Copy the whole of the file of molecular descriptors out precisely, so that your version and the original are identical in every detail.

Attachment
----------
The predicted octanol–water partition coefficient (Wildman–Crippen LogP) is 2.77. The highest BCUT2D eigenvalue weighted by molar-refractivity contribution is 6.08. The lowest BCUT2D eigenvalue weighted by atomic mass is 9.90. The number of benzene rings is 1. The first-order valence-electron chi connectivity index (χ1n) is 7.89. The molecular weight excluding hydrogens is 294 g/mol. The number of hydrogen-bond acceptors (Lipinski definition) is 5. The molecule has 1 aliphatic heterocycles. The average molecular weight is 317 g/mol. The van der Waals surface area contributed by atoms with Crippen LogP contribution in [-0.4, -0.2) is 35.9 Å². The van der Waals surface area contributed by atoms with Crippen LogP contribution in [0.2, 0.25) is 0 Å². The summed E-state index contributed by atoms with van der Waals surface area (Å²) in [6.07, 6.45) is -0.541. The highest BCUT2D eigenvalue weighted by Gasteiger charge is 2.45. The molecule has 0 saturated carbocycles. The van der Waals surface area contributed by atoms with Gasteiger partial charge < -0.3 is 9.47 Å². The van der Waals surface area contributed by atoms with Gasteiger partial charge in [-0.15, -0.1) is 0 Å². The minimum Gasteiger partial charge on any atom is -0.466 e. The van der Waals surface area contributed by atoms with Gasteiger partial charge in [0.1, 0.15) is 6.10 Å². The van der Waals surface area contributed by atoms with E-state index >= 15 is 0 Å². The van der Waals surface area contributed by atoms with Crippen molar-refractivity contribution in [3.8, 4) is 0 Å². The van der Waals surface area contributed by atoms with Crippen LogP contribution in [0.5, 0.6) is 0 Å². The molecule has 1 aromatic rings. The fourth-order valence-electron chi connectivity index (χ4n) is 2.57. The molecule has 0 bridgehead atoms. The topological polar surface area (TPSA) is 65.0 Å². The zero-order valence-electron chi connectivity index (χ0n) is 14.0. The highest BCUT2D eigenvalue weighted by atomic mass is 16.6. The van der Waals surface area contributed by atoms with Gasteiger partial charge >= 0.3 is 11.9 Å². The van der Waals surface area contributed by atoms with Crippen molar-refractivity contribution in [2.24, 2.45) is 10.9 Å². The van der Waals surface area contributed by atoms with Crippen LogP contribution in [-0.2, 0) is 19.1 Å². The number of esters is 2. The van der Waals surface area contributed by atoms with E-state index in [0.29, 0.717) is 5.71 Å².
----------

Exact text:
The predicted octanol–water partition coefficient (Wildman–Crippen LogP) is 2.77. The highest BCUT2D eigenvalue weighted by molar-refractivity contribution is 6.08. The lowest BCUT2D eigenvalue weighted by atomic mass is 9.90. The number of benzene rings is 1. The first-order valence-electron chi connectivity index (χ1n) is 7.89. The molecular weight excluding hydrogens is 294 g/mol. The number of hydrogen-bond acceptors (Lipinski definition) is 5. The molecule has 1 aliphatic heterocycles. The average molecular weight is 317 g/mol. The van der Waals surface area contributed by atoms with Crippen LogP contribution in [-0.4, -0.2) is 35.9 Å². The van der Waals surface area contributed by atoms with Crippen LogP contribution in [0.2, 0.25) is 0 Å². The summed E-state index contributed by atoms with van der Waals surface area (Å²) in [6.07, 6.45) is -0.541. The highest BCUT2D eigenvalue weighted by Gasteiger charge is 2.45. The molecule has 0 saturated carbocycles. The van der Waals surface area contributed by atoms with Gasteiger partial charge < -0.3 is 9.47 Å². The van der Waals surface area contributed by atoms with Gasteiger partial charge in [-0.15, -0.1) is 0 Å². The minimum Gasteiger partial charge on any atom is -0.466 e. The van der Waals surface area contributed by atoms with Gasteiger partial charge in [0.1, 0.15) is 6.10 Å². The van der Waals surface area contributed by atoms with E-state index >= 15 is 0 Å². The van der Waals surface area contributed by atoms with Crippen molar-refractivity contribution in [3.8, 4) is 0 Å². The van der Waals surface area contributed by atoms with Crippen LogP contribution in [0.5, 0.6) is 0 Å². The molecule has 1 aromatic rings. The fourth-order valence-electron chi connectivity index (χ4n) is 2.57. The molecule has 0 bridgehead atoms. The topological polar surface area (TPSA) is 65.0 Å². The zero-order valence-electron chi connectivity index (χ0n) is 14.0. The highest BCUT2D eigenvalue weighted by atomic mass is 16.6. The van der Waals surface area contributed by atoms with Gasteiger partial charge >= 0.3 is 11.9 Å². The van der Waals surface area contributed by atoms with Crippen molar-refractivity contribution in [2.24, 2.45) is 10.9 Å². The van der Waals surface area contributed by atoms with Crippen LogP contribution in [-0.2, 0) is 19.1 Å². The number of esters is 2. The van der Waals surface area contributed by atoms with E-state index in [0.29, 0.717) is 5.71 Å².